Open Access
Open Peer Review

This article has Open Peer Review reports available.

How does Open Peer Review work?

The effectiveness and cost effectiveness of the PAtient-Centred Team (PACT) model: study protocol of a prospective matched control before-and-after study

  • Trine S. Bergmo1Email author,
  • Gro K. Berntsen1,
  • Monika Dalbakk2 and
  • Markus Rumpsfeld2, 3
BMC Geriatrics201515:133

https://doi.org/10.1186/s12877-015-0133-x

Received: 10 September 2015

Accepted: 14 October 2015

Published: 23 October 2015

Abstract

Background

The present study protocol describes the evaluation of a comprehensive integrated care model implemented at two hospital sites at the University Hospital of North Norway (UNN). The PAtient Centred Team (PACT) model includes proactive, patient-centred interdisciplinary teams that aim to improve the continuum and quality of care of frail elderly patients and reduce health care costs. The main objectives of the evaluation are to analyse the effectiveness and cost effectiveness of using patient-centred teams as part of routine service provision for this patient group. The evaluation will analyse the effect on patient health and functional status, patient experiences and hospital utilisation, and it will conduct an economic evaluation. This paper describes the PACT model and the rationale for and design of the planned effectiveness and cost-effectiveness study.

Methods/design

This is a prospective, non-randomised matched control before-and-after intervention study. Patients in the intervention group will be recruited from the hospital sites that have implemented the PACT model. The controls will be recruited from two hospitals without the model. The control patients and the index patients will be matched according to sex, age and number of long-term conditions. The study aims to include 600 patients in each group, which will provide sufficient power to detect a clinical change in the primary outcome. The primary outcome is the physical dimension of the Short Form Health Survey (SF-36). Secondary outcomes are the Patient Generated Index (PGI), the Patient Activation Measure (PAM), the Patient Assessment of Chronic Illness Care (PACIC), hospitalisation and length of stay. The cost-effectiveness study takes a health provider perspective and calculates the cost per quality-adjusted life-years (QALYs) gained. The data will be collected at baseline, 6 and 12 months. The data will be analysed using techniques and models that recognise the lack of randomisation and the correlation of cost and effect data.

Discussion

The study results will provide knowledge about whether the integrated care model implemented at UNN improves the quality of care for the frail elderly with multiple conditions. The study will establish whether the PAC. T model improves health and functional status and is cost effective compared to the usual care for this patient group.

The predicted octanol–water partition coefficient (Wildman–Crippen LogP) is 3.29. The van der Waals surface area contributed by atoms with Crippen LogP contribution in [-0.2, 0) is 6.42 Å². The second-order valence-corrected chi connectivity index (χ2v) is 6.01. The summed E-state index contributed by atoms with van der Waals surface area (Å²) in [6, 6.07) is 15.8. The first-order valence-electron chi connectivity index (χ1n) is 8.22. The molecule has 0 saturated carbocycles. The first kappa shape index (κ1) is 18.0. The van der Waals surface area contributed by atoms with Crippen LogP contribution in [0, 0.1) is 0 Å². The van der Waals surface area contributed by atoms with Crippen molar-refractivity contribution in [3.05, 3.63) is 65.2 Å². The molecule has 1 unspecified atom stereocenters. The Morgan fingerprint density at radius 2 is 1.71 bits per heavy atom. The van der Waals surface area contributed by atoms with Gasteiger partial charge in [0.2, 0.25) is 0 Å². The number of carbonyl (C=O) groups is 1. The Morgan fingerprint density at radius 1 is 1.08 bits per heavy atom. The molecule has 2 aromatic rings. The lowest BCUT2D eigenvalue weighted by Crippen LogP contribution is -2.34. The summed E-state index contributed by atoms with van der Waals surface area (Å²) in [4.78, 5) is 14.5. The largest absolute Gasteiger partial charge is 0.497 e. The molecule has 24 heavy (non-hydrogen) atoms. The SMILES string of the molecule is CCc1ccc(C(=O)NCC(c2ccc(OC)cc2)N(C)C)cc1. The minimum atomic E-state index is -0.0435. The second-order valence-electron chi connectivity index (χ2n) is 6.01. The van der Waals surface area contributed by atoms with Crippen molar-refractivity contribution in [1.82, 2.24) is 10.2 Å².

Trial registration

ClinicalTrials.gov: NCT02541474

Keywords

Interdisciplinary teams Patient centeredness The chronic care model Integrated care Frailty Multiple conditions Health service research Matched case-control study Health outcomes Health care costs and cost-effectiveness analysis

Background

As the population ages, the proportion of older persons admitted to hospital is continuously increasing. Older people are found to have higher admission rates and longer hospital stays than the general population [1]. Patients aged 67 years and older account for 35 % of the hospital admissions in Norway [2]. This is comparable to other countries. Persons aged 65 and over account for approximately 38 % of the hospital admissions in the United Kingdom [1] and 36 % in the United States [3]. Older people are also major consumers of hospital-based acute services [4]. The current disease-oriented and episodic models of care do not adequately respond to the complex care needs of older patients [5] and patients with multimorbidity [6]. Compared with younger persons, older adults have longer stays, their visits have a greater level of urgency, they are more likely to be readmitted, and they experience higher rates of adverse health outcomes after discharge [5]. Studies show that there is a considerable risk of adverse events in relation to the transition of patients between hospitals and primary care services and that information exchange at discharge is often insufficient [7, 8]. Thus, there is a growing need for better care coordination between and within primary and specialist health care services to ensure patient safety and continuity of care [9].